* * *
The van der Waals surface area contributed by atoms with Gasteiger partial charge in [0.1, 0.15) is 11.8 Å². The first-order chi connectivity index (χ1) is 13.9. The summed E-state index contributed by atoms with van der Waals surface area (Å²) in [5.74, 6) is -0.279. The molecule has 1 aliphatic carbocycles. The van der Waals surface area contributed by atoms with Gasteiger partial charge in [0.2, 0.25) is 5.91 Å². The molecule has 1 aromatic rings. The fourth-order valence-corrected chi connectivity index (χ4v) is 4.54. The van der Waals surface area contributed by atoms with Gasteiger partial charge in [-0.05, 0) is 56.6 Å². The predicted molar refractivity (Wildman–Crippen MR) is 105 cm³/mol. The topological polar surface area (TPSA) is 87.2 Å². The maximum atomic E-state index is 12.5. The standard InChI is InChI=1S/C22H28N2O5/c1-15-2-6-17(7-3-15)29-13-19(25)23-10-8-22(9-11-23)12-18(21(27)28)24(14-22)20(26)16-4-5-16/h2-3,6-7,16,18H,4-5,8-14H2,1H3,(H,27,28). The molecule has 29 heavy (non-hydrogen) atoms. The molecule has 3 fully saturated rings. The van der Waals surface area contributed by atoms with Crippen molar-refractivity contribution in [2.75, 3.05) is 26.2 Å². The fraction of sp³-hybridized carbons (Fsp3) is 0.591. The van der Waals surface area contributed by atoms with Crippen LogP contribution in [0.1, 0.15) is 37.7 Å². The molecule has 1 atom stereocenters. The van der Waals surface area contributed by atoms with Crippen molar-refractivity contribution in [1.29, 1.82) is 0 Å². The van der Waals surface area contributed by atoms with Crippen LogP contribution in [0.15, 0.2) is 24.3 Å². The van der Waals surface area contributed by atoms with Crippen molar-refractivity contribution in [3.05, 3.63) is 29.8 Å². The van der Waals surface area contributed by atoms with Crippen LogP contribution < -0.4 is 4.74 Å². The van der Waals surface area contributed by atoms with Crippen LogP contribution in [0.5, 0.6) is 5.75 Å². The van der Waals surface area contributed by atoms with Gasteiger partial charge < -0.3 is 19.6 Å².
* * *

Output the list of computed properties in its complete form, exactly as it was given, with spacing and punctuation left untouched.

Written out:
The van der Waals surface area contributed by atoms with Gasteiger partial charge in [0.1, 0.15) is 11.8 Å². The first-order chi connectivity index (χ1) is 13.9. The summed E-state index contributed by atoms with van der Waals surface area (Å²) in [5.74, 6) is -0.279. The molecule has 1 aliphatic carbocycles. The van der Waals surface area contributed by atoms with Gasteiger partial charge in [0.2, 0.25) is 5.91 Å². The molecule has 1 aromatic rings. The fourth-order valence-corrected chi connectivity index (χ4v) is 4.54. The van der Waals surface area contributed by atoms with Gasteiger partial charge in [-0.05, 0) is 56.6 Å². The predicted molar refractivity (Wildman–Crippen MR) is 105 cm³/mol. The topological polar surface area (TPSA) is 87.2 Å². The maximum atomic E-state index is 12.5. The standard InChI is InChI=1S/C22H28N2O5/c1-15-2-6-17(7-3-15)29-13-19(25)23-10-8-22(9-11-23)12-18(21(27)28)24(14-22)20(26)16-4-5-16/h2-3,6-7,16,18H,4-5,8-14H2,1H3,(H,27,28). The molecule has 29 heavy (non-hydrogen) atoms. The molecule has 3 fully saturated rings. The van der Waals surface area contributed by atoms with Crippen molar-refractivity contribution in [2.75, 3.05) is 26.2 Å². The fraction of sp³-hybridized carbons (Fsp3) is 0.591. The van der Waals surface area contributed by atoms with Crippen LogP contribution in [0.1, 0.15) is 37.7 Å². The molecule has 1 atom stereocenters. The van der Waals surface area contributed by atoms with Crippen molar-refractivity contribution in [1.29, 1.82) is 0 Å². The van der Waals surface area contributed by atoms with Crippen LogP contribution in [0.15, 0.2) is 24.3 Å². The van der Waals surface area contributed by atoms with Crippen molar-refractivity contribution in [3.05, 3.63) is 29.8 Å². The van der Waals surface area contributed by atoms with Crippen LogP contribution < -0.4 is 4.74 Å². The van der Waals surface area contributed by atoms with Crippen LogP contribution in [0.5, 0.6) is 5.75 Å². The van der Waals surface area contributed by atoms with Gasteiger partial charge < -0.3 is 19.6 Å².